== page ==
Yet in Genesis 3, Eve meets a crafty serpent with some interesting words for her: “Did God actually say, ‘You shall not eat of any tree in the garden’?” Eve replies by repeating God’s command, but notably she adds to His words, claiming that God did not permit them even to touch the tree’s fruit. “You will not surely die,” the serpent said, “For God knows that when you eat of it your eyes will be opened, and you will be like God, knowing good and evil.” Eve believed the serpent’s words, so she ate, as did Adam. The serpent lied. He held a half-truth before their eyes, and they took the bait. They bought the lie that God had deceived them. Adam and Eve did indeed discover the knowledge of good and evil, but such knowledge came at the cost of actually committing evil.

God’s words, however, proved true. Adam lived for 930 years, but death still came. It also claimed his son, Seth, and grandson, Enosh. In fact, the whole human race has been caught in death’s snare since that day. Some have lived many years, and some never even left their mother’s womb. “It is the same for all, since the same event happens to the righteous and the wicked, to the good and the evil, to the clean and the unclean, to him who sacrifices and him who does not sacrifice. As the good one is, so is the sinner, and he who swears is as he who shuns an oath” (Ecclesiastes 9:2). We who were meant to govern the garden of God now labor against the cursed ground until our bodies return to dust that formed us.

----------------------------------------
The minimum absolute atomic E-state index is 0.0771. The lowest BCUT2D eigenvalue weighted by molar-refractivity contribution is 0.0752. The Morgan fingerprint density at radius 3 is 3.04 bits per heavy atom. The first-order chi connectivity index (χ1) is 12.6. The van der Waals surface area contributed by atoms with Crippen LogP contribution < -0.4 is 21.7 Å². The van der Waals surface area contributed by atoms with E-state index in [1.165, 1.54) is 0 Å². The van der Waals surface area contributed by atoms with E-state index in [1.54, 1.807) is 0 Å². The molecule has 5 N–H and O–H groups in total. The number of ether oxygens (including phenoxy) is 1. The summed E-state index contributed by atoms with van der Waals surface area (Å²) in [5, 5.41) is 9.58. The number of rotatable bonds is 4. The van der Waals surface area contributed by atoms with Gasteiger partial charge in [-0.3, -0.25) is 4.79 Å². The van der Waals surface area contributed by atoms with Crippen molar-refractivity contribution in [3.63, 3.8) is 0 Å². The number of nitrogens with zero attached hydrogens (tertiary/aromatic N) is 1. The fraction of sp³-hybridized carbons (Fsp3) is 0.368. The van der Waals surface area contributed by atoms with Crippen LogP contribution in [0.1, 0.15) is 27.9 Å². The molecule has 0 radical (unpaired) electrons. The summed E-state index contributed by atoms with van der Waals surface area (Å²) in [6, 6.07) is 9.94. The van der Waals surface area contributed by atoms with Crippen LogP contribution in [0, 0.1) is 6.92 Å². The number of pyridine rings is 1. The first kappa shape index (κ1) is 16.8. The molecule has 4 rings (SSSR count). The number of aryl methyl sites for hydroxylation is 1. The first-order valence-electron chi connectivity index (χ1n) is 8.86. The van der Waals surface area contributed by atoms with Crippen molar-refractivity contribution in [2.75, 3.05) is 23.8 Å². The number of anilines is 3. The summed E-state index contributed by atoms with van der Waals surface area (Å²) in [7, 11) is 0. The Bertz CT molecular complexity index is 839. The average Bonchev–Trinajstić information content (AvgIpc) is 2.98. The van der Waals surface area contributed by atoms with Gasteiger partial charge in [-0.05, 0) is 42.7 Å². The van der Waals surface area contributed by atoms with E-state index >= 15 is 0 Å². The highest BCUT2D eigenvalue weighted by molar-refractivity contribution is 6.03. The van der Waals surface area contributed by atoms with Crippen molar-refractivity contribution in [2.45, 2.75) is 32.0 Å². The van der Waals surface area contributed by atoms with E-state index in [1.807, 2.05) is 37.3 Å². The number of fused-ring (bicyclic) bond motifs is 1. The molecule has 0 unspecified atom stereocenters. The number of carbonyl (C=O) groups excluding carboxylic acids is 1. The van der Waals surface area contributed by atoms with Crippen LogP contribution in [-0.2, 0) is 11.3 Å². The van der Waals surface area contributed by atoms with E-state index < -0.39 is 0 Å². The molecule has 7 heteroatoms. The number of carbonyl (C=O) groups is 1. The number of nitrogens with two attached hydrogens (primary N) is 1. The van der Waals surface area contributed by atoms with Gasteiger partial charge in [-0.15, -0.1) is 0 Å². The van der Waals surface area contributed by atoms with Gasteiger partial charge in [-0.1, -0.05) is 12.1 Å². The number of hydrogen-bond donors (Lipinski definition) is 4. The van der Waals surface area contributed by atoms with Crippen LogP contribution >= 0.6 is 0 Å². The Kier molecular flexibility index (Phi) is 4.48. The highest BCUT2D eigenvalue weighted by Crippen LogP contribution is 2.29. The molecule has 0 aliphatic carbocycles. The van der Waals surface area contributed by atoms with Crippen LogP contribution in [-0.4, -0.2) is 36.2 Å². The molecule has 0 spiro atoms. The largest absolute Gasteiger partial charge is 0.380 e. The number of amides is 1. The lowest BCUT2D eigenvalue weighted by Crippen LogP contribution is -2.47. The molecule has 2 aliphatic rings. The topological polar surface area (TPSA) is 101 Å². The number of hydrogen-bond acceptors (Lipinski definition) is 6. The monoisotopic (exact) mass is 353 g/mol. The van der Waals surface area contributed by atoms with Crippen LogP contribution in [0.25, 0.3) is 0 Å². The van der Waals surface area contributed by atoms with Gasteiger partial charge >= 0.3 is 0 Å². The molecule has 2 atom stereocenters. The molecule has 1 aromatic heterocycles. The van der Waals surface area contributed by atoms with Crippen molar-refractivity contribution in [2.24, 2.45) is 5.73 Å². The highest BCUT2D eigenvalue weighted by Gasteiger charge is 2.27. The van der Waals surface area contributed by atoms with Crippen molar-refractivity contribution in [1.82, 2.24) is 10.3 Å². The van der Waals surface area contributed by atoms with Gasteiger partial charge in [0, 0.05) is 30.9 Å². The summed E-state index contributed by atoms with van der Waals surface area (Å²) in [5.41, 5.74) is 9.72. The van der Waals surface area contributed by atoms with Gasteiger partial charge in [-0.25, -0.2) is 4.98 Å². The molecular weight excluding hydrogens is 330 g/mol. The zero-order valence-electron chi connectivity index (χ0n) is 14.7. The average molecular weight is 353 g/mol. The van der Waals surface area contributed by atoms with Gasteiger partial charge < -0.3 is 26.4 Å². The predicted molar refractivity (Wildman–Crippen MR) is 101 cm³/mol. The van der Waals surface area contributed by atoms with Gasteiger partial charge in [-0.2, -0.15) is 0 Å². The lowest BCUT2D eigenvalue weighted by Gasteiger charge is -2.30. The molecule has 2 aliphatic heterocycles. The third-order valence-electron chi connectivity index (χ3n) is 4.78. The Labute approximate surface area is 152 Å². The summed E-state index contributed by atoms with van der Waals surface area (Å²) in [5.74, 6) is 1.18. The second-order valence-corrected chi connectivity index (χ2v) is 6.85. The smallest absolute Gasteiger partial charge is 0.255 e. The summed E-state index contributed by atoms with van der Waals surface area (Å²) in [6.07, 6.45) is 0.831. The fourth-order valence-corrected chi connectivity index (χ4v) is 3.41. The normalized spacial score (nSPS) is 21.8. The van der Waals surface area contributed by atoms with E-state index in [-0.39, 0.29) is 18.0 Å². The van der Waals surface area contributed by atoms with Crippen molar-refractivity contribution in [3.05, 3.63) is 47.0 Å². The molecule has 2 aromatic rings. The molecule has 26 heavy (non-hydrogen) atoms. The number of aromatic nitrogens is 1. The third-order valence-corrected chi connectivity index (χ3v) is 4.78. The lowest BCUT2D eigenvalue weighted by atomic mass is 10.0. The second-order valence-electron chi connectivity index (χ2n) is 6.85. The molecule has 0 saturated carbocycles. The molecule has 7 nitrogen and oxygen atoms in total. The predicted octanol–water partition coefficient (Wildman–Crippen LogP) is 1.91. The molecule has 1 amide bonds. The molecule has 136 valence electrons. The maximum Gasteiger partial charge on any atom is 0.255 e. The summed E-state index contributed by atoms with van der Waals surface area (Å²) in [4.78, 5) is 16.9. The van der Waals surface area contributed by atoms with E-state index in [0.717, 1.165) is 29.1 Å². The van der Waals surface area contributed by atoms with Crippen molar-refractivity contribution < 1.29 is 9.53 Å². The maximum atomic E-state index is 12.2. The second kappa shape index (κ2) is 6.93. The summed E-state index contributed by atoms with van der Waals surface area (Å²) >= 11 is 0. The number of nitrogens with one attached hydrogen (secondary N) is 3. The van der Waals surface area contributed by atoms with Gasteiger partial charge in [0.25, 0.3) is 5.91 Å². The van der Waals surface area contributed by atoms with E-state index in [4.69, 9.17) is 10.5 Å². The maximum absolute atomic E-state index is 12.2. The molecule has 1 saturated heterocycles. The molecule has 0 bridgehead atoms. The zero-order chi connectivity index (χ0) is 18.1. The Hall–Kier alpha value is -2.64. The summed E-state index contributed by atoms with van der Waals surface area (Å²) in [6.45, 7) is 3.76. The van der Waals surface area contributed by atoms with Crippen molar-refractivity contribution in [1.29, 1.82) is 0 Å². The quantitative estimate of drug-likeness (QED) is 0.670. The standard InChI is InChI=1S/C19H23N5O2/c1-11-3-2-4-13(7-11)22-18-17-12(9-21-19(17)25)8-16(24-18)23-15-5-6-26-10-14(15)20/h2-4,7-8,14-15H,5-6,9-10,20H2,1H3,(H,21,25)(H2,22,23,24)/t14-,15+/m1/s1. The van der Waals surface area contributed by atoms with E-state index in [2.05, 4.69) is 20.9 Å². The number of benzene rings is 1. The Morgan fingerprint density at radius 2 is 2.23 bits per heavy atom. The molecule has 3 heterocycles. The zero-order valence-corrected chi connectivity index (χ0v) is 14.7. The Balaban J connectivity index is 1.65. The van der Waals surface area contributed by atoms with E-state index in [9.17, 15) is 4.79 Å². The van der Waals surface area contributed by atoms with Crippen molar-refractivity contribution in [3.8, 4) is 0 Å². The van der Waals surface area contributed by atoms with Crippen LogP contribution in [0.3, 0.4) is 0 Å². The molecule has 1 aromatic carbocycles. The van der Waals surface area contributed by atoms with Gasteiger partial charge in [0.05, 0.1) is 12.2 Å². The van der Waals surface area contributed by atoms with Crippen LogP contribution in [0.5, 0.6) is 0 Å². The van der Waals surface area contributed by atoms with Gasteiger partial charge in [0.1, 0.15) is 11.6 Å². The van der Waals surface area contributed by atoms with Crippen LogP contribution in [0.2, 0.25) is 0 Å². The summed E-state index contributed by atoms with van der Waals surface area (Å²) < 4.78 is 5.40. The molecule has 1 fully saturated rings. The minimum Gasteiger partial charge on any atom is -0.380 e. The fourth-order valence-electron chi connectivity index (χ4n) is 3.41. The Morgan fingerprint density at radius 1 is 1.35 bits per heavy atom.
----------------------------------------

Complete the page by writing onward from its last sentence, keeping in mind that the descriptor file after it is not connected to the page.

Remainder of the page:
Yet even bleaker than this physical death is the spiritual death that our belief in the serpent’s falsehood cost us. Adam and Eve’s sin, their willful rejection of God’s truth in favor of a lie, severed their communion with God. As we continue to follow in their footsteps, we continue to call God a liar with each sin that we commit. We bear false witness against Him by refusing to believe the penalties and consequences of our sin. The Creator has warned that sin must end in death, yet we continue to sin in open defiance to Him. By our actions, we declare God to be a liar. Damnation is the just penalty for such rebellion.